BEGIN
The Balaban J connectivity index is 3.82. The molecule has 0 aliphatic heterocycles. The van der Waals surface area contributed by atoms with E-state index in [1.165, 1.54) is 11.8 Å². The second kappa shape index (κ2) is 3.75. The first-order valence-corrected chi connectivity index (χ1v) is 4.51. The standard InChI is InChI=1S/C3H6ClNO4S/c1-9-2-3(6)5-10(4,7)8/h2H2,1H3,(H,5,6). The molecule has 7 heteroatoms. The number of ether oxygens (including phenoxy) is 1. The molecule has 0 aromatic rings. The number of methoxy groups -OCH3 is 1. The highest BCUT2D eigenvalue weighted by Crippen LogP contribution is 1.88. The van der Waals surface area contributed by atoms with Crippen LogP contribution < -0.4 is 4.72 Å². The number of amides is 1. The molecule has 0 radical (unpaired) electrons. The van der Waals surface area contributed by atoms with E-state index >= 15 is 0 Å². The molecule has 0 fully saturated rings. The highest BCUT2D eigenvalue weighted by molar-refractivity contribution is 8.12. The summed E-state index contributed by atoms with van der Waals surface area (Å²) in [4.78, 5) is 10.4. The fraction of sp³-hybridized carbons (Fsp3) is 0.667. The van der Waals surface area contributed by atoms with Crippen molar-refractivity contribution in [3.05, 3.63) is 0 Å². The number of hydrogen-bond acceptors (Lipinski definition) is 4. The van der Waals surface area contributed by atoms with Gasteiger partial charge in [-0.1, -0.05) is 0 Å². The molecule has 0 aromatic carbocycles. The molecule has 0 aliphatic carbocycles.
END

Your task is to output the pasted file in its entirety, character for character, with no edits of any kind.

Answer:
The Balaban J connectivity index is 3.82. The molecule has 0 aliphatic heterocycles. The van der Waals surface area contributed by atoms with E-state index in [1.165, 1.54) is 11.8 Å². The second kappa shape index (κ2) is 3.75. The first-order valence-corrected chi connectivity index (χ1v) is 4.51. The standard InChI is InChI=1S/C3H6ClNO4S/c1-9-2-3(6)5-10(4,7)8/h2H2,1H3,(H,5,6). The molecule has 7 heteroatoms. The number of ether oxygens (including phenoxy) is 1. The molecule has 0 aromatic rings. The number of methoxy groups -OCH3 is 1. The highest BCUT2D eigenvalue weighted by Crippen LogP contribution is 1.88. The van der Waals surface area contributed by atoms with Crippen LogP contribution < -0.4 is 4.72 Å². The number of amides is 1. The molecule has 0 radical (unpaired) electrons. The van der Waals surface area contributed by atoms with E-state index >= 15 is 0 Å². The molecule has 0 fully saturated rings. The highest BCUT2D eigenvalue weighted by molar-refractivity contribution is 8.12. The summed E-state index contributed by atoms with van der Waals surface area (Å²) in [4.78, 5) is 10.4. The fraction of sp³-hybridized carbons (Fsp3) is 0.667. The van der Waals surface area contributed by atoms with Crippen molar-refractivity contribution in [3.05, 3.63) is 0 Å². The number of hydrogen-bond acceptors (Lipinski definition) is 4. The van der Waals surface area contributed by atoms with Gasteiger partial charge in [-0.1, -0.05) is 0 Å². The molecule has 0 aromatic carbocycles. The molecule has 0 aliphatic carbocycles.